This is the first season I’ve worked on the slopes. After spending a week post-Christmas guiding guests across varied green-to-blue-to-easy-black slopes, all I can think is, “Why didn’t I think of applying years ago?!” My dad likes to crack, “The worst day of skiing is still better than the best day at work,” a saying he probably lifted from a fellow snowchaser on the lift. I’m not entirely sure where I fit into that dynamic, since I’ve been in uniform or in training to wear that uniform for most of the days I’ve been on the hill this season, but I can say that my work involves skiing. Which is pretty awesome. Extreme to the max, even.
I’m now doubly kicking myself for not hopping on the free (imagine that word surrounded by roses and sparkles, if you will) train to SkiPassVille as soon as I moved back to Colorado. My first job after returning to the Centennial State was teaching remedial reading and writing to incoming community college students. And while I have nothing but admiration for the students who come back after years of being away from school and the instructors with stronger guts than I who come back year after year to teach them, I noticed a few differences in attitude toward teachers and students alike that make me more willing to be on my feet for up to six hours in an environment that can range from -10 to 50 degrees Fahrenheit on any given day than stand for two hours in a climate-controlled room.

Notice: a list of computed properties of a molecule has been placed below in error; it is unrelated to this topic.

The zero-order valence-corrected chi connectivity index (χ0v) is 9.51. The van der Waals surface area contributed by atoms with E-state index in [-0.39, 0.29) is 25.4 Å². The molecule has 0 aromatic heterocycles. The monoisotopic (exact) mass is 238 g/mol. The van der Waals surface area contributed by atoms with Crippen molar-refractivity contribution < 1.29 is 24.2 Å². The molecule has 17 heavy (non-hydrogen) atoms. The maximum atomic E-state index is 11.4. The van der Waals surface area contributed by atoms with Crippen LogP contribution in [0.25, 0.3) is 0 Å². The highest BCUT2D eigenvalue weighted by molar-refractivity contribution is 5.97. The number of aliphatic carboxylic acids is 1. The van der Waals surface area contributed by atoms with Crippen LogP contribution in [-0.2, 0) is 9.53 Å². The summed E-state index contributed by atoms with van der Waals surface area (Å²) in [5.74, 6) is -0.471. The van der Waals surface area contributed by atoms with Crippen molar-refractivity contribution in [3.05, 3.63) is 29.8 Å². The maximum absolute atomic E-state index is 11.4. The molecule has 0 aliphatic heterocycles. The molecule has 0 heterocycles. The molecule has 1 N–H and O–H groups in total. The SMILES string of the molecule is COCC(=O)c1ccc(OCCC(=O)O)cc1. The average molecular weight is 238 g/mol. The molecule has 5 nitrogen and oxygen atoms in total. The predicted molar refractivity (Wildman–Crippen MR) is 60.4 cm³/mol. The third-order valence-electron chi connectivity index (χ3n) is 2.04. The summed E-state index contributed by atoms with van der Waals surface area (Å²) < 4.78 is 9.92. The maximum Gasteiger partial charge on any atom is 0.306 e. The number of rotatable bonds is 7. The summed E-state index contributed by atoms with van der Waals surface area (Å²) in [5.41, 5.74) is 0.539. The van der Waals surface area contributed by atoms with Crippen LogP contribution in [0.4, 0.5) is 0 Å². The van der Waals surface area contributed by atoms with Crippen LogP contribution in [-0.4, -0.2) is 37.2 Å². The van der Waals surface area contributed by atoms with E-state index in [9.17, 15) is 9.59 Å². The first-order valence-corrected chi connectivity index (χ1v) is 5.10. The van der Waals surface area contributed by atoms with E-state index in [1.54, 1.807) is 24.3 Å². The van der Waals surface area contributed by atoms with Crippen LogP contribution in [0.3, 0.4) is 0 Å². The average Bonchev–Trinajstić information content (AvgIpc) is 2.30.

For one thing, the students (or guests, as Vail Resorts prefers to call them) are given different approaches to reaching their goals. At Beaver Creek, it’s not so much that failure is not an option–the word doesn’t even exist. Even the guest who’s never been on skis and ultimately wants to beat his World Cup-racer father down Golden Eagle, the double-diamond race course, leaves at the end of the day feeling like that goal is within reach. Today the green run from the gondola, tomorrow the groomed intermediates, next year’s vacation the Super-G race course!
At the community college, I was warned that some, if not most, of my students would fail. Bachelor of Science in Nursing? Yeah, nice goal. Too bad you can’t pass this reading class. Granted, most of the students who failed deserved those Fs; no matter how many times they begged and pleaded, turning in zero of the homework assignments wasn’t going to result in a passing grade. But the students who convinced me I didn’t have the stomach for community college were the students who stayed after class, attended tutoring, tried their damnedest, and still couldn’t muster up an understanding of the material. As much as I wanted to give them credit for trying, the standards the state’s community colleges set were unwavering, and as much as it pained me to adhere to them, I knew deep down that I wouldn’t want to be admitted to an ER where my nurse hadn’t been able to puzzle through a basic biology textbook.
Of course, mastering Beaver Creek’s Talons Challenge runs and getting your first shift at a prestigious hospital aren’t on the same level in most people’s eyes. The former is only a worthy career goal for true obsessives like me. For most people, it’s a source of personal pride, an addition to an impressive list of accomplishments already attained in the work and family arenas.
But personal pride must have some meaning for people to keep coming back and aiming for figurative and literal new heights. Which is why happy instructors are essential to the operation.